When she became chief human resources officer at Banner Health, Naomi Cramer had to find a way to connect with all 550 people in the HR department. Meeting in person wasn’t always an option, so she turned to the next logical approach: email. Every other week, she sends an email she calls Five Bullet Friday. She starts each email with a personal note, then discusses the HR strategy, recognizes her team’s accomplishments, shares an inspirational story or quote, and measures the pulse of what’s happening at Banner.
Early in her career, while working at Target, Cramer was intimated by her senior leaders. In meetings, they often focused on the issues rather than seeking ways better serve their reports and their customers. “I made a vow at that point that if I ever got to a senior-level position, I wanted to be somebody who would be more vulnerable—to share what I was working on, to talk about my personal life a little bit, and also to be a little bit more in the vein of service to others,” she says. Since making that vow, Cramer has focused on this mission and learned four major keys to
fostering transparent communication in the workplace.
Share Personal Challenges
Cramer learned the importance of sharing personal challenges with her colleagues the hard way. Early in her career at Target, her first child was born with unforeseen special needs. For eighteen months, Cramer kept her child’s health status private at work.
“I worked really hard, and I did fine at work, but I was struggling so much at home finding the right doctors, finding the right day care, and finding the right support mechanisms,” she says. After attending a leadership development class that discussed transparency and vulnerability, Cramer decided to share what was happening at home.
Her team helped her find doctors and day cares, and many told her about people with special needs in their own lives. “It was like a weight came off of my shoulders because they wanted to support me,” she says. “They always supported me at work, but when someone supports you outside of work, that’s a different feeling. It really it made our bond even stronger.”
Meet in the Middle
Not all team members respond well to these approaches. In some cases, Cramer has had to find other ways to connect with her peers. “In HR, you sometimes have a tough customer—somebody who doesn’t understand the team component,” she says. “They want to do the work at the expense of team engagement and morale.”
She experienced this with a partner in operations at Target. “He didn’t care whether his team was happy or engaged,” she says. “I really started to avoid him because everything we tried to do, he would be the first to say why it couldn’t work.”
But avoiding him only made the issue worse, so Cramer decided to call him every Friday to discuss one operational feature that he was passionate about. “I knew I had to approach him in a different way or we were never going to collaborate together,” she says.
At first, she dreaded the calls, but once she connected with him, he began to ask questions about her team. “This synergy just came together,” she says. “By the end of my Target career, he was one of my best partners.”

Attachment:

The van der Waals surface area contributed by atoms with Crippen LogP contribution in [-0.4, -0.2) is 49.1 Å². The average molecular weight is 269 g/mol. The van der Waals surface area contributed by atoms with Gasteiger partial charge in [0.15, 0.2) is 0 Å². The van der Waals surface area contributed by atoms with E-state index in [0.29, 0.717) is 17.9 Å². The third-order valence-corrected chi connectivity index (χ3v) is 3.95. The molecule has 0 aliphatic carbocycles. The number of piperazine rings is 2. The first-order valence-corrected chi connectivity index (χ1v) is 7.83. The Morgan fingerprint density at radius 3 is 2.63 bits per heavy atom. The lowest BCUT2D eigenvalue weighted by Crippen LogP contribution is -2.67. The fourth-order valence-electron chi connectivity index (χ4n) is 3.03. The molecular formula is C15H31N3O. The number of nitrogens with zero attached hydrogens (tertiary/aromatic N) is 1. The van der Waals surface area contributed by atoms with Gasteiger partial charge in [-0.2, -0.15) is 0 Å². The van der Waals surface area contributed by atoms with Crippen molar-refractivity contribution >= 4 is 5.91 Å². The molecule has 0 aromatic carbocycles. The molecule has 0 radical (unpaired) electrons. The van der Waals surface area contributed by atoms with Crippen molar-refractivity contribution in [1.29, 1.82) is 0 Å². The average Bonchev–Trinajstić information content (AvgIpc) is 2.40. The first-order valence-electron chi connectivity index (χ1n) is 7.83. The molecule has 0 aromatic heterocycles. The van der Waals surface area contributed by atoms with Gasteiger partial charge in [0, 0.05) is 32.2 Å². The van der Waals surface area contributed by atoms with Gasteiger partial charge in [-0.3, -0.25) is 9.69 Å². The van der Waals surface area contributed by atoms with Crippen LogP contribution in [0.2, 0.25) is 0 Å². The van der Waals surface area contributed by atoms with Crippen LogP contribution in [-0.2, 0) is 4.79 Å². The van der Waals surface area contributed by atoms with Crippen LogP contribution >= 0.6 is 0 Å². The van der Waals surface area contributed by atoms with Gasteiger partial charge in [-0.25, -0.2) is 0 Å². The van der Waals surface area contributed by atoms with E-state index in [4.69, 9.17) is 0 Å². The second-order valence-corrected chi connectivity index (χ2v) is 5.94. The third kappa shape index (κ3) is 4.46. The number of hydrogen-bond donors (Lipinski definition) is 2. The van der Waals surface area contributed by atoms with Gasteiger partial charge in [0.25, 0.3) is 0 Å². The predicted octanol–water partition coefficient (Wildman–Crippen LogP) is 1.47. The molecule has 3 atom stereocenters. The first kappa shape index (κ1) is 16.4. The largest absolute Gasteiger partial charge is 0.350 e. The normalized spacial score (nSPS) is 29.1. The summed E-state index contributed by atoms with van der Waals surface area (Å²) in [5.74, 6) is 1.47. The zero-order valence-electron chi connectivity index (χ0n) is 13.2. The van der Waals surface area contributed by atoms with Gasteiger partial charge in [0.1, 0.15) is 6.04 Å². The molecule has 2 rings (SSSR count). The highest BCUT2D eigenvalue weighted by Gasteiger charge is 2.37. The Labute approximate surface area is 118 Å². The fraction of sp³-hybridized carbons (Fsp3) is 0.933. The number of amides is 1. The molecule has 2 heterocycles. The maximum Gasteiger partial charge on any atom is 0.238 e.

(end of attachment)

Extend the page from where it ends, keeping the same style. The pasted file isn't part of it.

Build a Transparent Feedback Culture
Cramer is extending this transparent feedback culture throughout the organization, and her first step is to simplify the feedback process. Previously, it took leaders forty minutes to complete the administrative form that accompanied each performance review. Cramer’s team streamlined the process with customized drop-down boxes and auto-fill information. Leaders can now complete the form in under two minutes, leaving them more time for the conversation that follows. “The conversation’s going to be longer than a minute and twenty-two seconds, but the administrative piece shouldn’t have to be,” Cramer says. “It’s the richness of the conversation that matters.”
Cramer’s goal is to replace the performance review process with quarterly check-ins, thereby creating a consistent feedback culture. Her team has implemented a feedback process they call ARC, which stands for aspiration, results, and capabilities. Following this conversational road map, leaders discuss their reports’ career aspirations, their results, and the path that will get them where they want to go. “You can update every form you want,” Cramer says, “but if you don’t have a cadence or a routine that helps you do that in a very simple way, then it’s not going to stick.”
Put One Foot in the Field and One Foot in Corporate
To make sure the tools they develop are working, Cramer and her team regularly visit the end users. They alternate between having status meetings in the office and in the field—at hospitals, urgent care settings, and clinics.
After implementing the new review system in the HR portal, Cramer and her leader of HR operations went into the field to see what users thought. “We don’t just go out in rounds to meet people and shake hands and recognize them—we go out to check our work,” Cramer says. They gathered feedback and learned which features were working and which weren’t. Then, they updated the technology to make it more user-friendly.
“The people who are based at corporate build the strategy, and the people in the field have to bring that strategy to life,” she says. “If it doesn’t work, it’s tough for those field leaders to bring it to life.”
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